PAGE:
To put it mildly, it is “Put up (runs) or shut down ( for the season)” time for the Rays. No more second chances to get back into the rhythm, any stumble, falter and the dark cloud will ascend quickly above the Trop, possibly hastening an end to the Rays 2011 season. Rays need to shake off the darkness today, this club has to thrust towards the sunshine, the light the essence that got this team to this stage. If not, the end will come swift and hard even if we do not want to admit it. I personally am not ready to begin the off season. Go get yourself some glory Rays.
During Game 1 of the American League Divisional Series I was sitting in a neighborhood saloon and it got pretty wild in there for a bit. Someone within this establishment somehow either pick this song 12 times in a row, or just decided via the emotional pull of a grand performance to showcase Billy Idol’s “Rebel Yell” over and over again. Seems so wild now considering 182 game ago Moore’s name was not even whispered at the Major League level.
When the Tampa Bay Rays pitchers and catcher’s first reported reported to the 2011 edition of Spring Training back on February, 16th I was on the field that day desperately seeking to see if Matt Moore had gotten a MLB camp Spring Training Invite. As much as I searched and trained my eyes, Friday’s Game 1 ALDS starter Matt Moore was not among the players meeting with Rays Manager Joe Maddon and principal owner Stuart Sternberg.
It wasn’t as if Moore didn’t know the directions or was even a stranger to the Port Charlotte complex where he toiled at the high Class-A level during the a 2010 season with the FSL South Division Champs, the Charlotte Stonecrabs. Moore actually started 26 games for the Stone Crabs last season compiling a deceptive 6-11 record with 208 K’s in 144 innings. For the second season in a row the stealth southpaw had racked up triple digit strikeouts, and further showed he had the pitch control well beyond his years.
Moore was not among the samplings of minor leaguer pitchers who got an invite to the MLB camp, but Moore did make his arrival later in the week with the rest of the Rays farm system arms. Already word had spread through the MLB scouting segments that the Rays had molded a second sparkling diamond out of their highly successful 2007 MLB Draft with Moore getting a lot more attention, especially from the assembled Rays avid female fans.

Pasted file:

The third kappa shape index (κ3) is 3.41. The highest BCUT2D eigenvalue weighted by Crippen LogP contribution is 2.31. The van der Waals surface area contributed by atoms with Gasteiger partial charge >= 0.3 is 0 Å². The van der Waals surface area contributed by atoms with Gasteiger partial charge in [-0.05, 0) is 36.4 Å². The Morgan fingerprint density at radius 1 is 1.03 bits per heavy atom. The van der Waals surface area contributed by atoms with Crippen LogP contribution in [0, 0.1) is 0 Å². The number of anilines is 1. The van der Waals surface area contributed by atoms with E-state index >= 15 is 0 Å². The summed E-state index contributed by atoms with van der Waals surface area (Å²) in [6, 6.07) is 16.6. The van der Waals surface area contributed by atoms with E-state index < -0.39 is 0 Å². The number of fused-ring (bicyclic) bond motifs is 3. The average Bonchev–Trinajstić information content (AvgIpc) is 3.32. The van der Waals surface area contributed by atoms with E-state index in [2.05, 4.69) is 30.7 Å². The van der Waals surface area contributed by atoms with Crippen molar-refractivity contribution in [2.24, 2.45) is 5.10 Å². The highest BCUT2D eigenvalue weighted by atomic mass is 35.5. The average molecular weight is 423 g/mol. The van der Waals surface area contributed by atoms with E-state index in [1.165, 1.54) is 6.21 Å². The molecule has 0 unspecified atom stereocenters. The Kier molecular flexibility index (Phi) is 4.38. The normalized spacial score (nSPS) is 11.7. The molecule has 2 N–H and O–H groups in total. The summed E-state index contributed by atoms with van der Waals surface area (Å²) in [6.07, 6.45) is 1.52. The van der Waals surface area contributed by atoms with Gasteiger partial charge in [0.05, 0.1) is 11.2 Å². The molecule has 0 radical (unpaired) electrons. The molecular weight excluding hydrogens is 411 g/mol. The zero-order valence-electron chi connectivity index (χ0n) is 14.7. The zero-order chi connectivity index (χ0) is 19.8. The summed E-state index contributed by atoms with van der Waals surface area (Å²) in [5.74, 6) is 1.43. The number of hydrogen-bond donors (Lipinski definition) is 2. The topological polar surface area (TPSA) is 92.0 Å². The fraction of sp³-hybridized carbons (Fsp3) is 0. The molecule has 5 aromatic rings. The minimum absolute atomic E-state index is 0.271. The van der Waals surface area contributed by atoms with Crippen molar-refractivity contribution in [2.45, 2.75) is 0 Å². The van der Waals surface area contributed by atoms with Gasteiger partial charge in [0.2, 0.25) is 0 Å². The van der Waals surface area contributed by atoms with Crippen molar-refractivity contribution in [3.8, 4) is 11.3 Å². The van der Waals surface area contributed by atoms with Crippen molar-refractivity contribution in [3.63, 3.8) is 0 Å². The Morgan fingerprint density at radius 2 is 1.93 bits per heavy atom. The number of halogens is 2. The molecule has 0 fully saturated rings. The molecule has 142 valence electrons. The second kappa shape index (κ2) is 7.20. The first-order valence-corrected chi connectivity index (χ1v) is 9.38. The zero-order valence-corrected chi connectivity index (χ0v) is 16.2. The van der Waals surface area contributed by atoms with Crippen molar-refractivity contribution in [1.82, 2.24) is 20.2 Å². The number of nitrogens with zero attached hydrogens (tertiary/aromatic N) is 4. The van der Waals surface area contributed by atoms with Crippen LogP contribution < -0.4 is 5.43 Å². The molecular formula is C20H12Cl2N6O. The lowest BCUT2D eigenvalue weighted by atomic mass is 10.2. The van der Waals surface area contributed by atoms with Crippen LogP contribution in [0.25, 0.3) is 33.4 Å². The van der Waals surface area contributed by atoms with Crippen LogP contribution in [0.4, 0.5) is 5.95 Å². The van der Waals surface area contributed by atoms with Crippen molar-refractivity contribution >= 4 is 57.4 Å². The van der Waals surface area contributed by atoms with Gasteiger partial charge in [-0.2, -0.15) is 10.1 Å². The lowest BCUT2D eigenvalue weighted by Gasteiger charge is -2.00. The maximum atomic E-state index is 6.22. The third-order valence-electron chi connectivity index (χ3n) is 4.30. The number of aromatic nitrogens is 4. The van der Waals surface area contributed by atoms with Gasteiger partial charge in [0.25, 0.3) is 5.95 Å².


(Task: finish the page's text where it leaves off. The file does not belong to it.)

Moore might not have sparkled on the Rays diamond in the Spring of 2011, but the hurler who some say has the most infectious smile on the Rays started quickly showing fans and critics alike why his light was beginning to shine bright. Moore made an immediate impact during his 2011 minor league season at the Rays Double-A affiliate, the Montgomery Biscuits.
Moore started 18 games for the Biscuits racking up 131 strikeouts against 28 walks. Sandwiched neatly in between those stats was an no-hitter in which Moore only needed 106 pitches and produced 11 k’s on June 16th. Possibly because of this event and his early dominance at Double-A, MLB selected him for the MLB Futures All Star game as a member of the U S Squad. .
It was a nice homecoming present for the Rays prospect that now called the desert state his off season home to come toss From the moment his first 95+ pitch crossed the plate in Arizona, whispers began to be heard all over the country about this Rays prospect’s velocity and uncanny control.
Some MLB Scouts have already been so bold as to compare him to the possible 2011 Cy Young Award winner Detroit Tigers First Rounder Justin Verlander. Other scouts have glowingly compared him to his future Rays rotation mate, Price. No matter what past or present pitcher Moore might remind you of, he is staking his own claim to fame now. .
It is still amazing to me that Moore only started in 18 games for Montgomery in 2011 and still came with 11 K’s of being the 2011 strikeout king of the Southern League. The Rays picked David Price with the first overall selection in the 2007 MLB First Year Draft. They waited 244 players before selecting the player who today has the world mesmerized. That’s right, Moore was selected with the Rays 8th Round selection, or the 245th player picked in that 2007 draft.